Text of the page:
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Bobcat Fire: Blaze In Angeles National Forest Grows To Over 23K Acres, Containment At 6%

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This post is no longer being updated. Follow our coverage of the Bobcat Fire for Friday, Sept. 11>>
Jump to: Basics | Evacuations | Weather Conditions | About Mt. Wilson | Additional Resources

The Bobcat Fire burning in the Angeles National Forest is throwing more smoke and ash into the skies above Southern California. The out-of-control fire, which broke out Sunday above the city of Azusa, more than doubled in size overnight.

Crews hope to take advantage of low winds forecasted for the next few days to draw some containment around the flames, and protect nearby foothill communities under evacuation warnings.

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Incident command spokesman Micah Bell says it will be difficult to get back-up crews, because state and federal resources are also involved in multiple fires raging across the West Coast:

"Resources are definitely a limiting factor right now. You know, we don't have as many firefighters and aircraft as we normally would, because everybody's stretched thin."

Evacuation warnings remain in place for several cities and communities in the foothills of the San Gabriel Mountains.

Here's what we know so far today:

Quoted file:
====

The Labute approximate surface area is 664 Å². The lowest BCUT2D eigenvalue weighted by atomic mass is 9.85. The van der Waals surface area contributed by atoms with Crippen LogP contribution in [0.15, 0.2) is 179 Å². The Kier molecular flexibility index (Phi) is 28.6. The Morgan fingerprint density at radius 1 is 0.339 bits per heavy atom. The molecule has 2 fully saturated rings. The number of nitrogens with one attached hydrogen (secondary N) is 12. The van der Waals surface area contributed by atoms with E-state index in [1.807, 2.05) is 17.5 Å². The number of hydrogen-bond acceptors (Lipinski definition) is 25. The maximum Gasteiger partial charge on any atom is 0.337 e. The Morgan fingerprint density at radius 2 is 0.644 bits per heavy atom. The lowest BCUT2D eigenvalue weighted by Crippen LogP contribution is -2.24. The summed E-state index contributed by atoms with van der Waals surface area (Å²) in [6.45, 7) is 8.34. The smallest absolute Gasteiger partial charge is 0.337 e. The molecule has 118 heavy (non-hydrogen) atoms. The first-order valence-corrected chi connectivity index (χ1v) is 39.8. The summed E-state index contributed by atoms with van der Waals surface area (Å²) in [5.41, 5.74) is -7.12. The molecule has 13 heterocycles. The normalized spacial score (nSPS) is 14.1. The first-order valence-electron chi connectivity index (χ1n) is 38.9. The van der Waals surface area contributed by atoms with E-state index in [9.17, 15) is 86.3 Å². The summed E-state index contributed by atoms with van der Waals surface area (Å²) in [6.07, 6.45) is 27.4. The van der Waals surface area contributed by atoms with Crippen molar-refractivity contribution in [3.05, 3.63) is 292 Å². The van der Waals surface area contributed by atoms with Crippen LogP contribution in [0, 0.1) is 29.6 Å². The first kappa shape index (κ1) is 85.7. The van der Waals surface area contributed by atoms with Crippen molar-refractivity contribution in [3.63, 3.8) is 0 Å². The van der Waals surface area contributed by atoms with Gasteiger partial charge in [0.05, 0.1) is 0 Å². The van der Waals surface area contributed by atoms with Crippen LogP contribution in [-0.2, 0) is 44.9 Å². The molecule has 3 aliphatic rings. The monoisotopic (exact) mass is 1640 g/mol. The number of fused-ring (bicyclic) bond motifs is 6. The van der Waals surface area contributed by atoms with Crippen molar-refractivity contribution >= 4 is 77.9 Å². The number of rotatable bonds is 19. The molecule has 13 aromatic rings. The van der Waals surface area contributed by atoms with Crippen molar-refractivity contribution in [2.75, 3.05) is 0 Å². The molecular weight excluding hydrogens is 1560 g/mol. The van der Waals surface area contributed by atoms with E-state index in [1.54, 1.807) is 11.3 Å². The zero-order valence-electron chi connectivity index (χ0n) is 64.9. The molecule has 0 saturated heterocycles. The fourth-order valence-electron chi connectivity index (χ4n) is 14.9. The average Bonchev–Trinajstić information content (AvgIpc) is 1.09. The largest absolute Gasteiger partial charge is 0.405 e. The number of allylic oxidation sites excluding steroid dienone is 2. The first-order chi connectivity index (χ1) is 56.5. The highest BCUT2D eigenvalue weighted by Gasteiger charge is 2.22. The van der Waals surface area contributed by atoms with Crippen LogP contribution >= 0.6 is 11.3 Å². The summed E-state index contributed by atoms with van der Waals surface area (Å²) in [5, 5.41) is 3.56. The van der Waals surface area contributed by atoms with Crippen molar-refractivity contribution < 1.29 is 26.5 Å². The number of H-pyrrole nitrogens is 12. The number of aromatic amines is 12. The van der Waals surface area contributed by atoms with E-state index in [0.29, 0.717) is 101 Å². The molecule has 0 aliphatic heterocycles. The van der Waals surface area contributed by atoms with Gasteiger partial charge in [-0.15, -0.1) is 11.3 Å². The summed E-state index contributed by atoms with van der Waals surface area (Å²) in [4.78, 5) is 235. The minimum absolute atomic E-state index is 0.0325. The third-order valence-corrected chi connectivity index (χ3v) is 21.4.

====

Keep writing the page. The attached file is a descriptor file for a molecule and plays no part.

THE BASICS

  • Acreage: 23,890 acres
  • Containment: 6%
  • Resources Deployed: 532 personnel, including 35 engines, 19 hand crews, two helicopter and two planes

The brush fire erupted near the Cogswell Dam and then spread rapidly amid an intense, record-breaking heat wave, prompting evacuation orders for Mt. Wilson Observatory. The cause is under investigation.
Firefighters' plan today was to keep the blaze west of Sheep Wilderness, east of Mt. Wilson, north of foothill communities, and south of Angeles Crest Highway. They said they hope to "take advantage of favorable wind conditions to focus on protecting the foothill communities."

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Another factor in their favor: The fire's west side has run into an area that previously burned. That "old burn scar" is "creating less intense fire behavior for fire crews," according to officials.

Yesterday, one goal was to keep the flames west of Highway 39, but in an update Wednesday night, fire officials reported weather conditions thwarted those efforts:

"The fire made a big push today, as the offshore winds pushed the fire to the east and crossed Hwy 39."

CLOSURES
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A sign warns residents that the Angeles National Forest is closed as the Bobcat Fire burns nearby on September 9, 2020 near Monrovia. (David McNew/David McNew)

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  • The Angeles National Forest — along with every other national forest in the state — is closed
  • State Route 39 is closed at Old Gabriel Canyon Road
  • State Route 2 east of Upper Big Tujunga Canyon Road to Islip Saddle is also closed.

EVACUATION WARNINGS

Evacuation warnings currently include residents living in the following foothill cities and communities:

  • Duarte
  • Bradbury
  • Monrovia
  • Sierra Madre (residents can call 626-355-1414 for more information on impacted areas)
  • Pasadena
  • Altadena